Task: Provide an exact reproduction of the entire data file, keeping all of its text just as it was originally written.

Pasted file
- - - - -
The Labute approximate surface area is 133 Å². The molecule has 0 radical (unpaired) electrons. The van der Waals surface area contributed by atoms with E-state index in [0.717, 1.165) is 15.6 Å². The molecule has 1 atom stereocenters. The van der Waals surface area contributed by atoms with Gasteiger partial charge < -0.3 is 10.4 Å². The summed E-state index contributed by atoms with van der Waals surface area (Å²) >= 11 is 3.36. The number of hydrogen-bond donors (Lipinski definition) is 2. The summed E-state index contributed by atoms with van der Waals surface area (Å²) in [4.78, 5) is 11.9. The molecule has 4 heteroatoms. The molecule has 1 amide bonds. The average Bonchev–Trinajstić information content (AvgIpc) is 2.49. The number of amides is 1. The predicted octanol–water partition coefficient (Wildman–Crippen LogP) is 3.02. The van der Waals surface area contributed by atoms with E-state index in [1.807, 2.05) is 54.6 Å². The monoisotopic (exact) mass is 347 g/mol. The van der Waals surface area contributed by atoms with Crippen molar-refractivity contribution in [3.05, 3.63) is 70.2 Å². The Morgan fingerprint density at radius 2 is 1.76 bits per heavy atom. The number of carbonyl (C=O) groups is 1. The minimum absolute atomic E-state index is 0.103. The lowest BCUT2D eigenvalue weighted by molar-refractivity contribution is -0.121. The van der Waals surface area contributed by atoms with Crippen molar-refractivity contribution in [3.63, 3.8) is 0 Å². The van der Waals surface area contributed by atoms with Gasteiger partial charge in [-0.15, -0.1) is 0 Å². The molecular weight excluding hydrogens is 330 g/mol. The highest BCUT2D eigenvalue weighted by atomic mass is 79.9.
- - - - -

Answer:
The Labute approximate surface area is 133 Å². The molecule has 0 radical (unpaired) electrons. The van der Waals surface area contributed by atoms with E-state index in [0.717, 1.165) is 15.6 Å². The molecule has 1 atom stereocenters. The van der Waals surface area contributed by atoms with Gasteiger partial charge < -0.3 is 10.4 Å². The summed E-state index contributed by atoms with van der Waals surface area (Å²) >= 11 is 3.36. The number of hydrogen-bond donors (Lipinski definition) is 2. The summed E-state index contributed by atoms with van der Waals surface area (Å²) in [4.78, 5) is 11.9. The molecule has 4 heteroatoms. The molecule has 1 amide bonds. The average Bonchev–Trinajstić information content (AvgIpc) is 2.49. The number of amides is 1. The predicted octanol–water partition coefficient (Wildman–Crippen LogP) is 3.02. The van der Waals surface area contributed by atoms with E-state index in [1.807, 2.05) is 54.6 Å². The monoisotopic (exact) mass is 347 g/mol. The van der Waals surface area contributed by atoms with Crippen molar-refractivity contribution in [3.05, 3.63) is 70.2 Å². The Morgan fingerprint density at radius 2 is 1.76 bits per heavy atom. The number of carbonyl (C=O) groups is 1. The minimum absolute atomic E-state index is 0.103. The lowest BCUT2D eigenvalue weighted by molar-refractivity contribution is -0.121. The van der Waals surface area contributed by atoms with Crippen molar-refractivity contribution in [3.63, 3.8) is 0 Å². The van der Waals surface area contributed by atoms with Gasteiger partial charge in [-0.15, -0.1) is 0 Å². The molecular weight excluding hydrogens is 330 g/mol. The highest BCUT2D eigenvalue weighted by atomic mass is 79.9.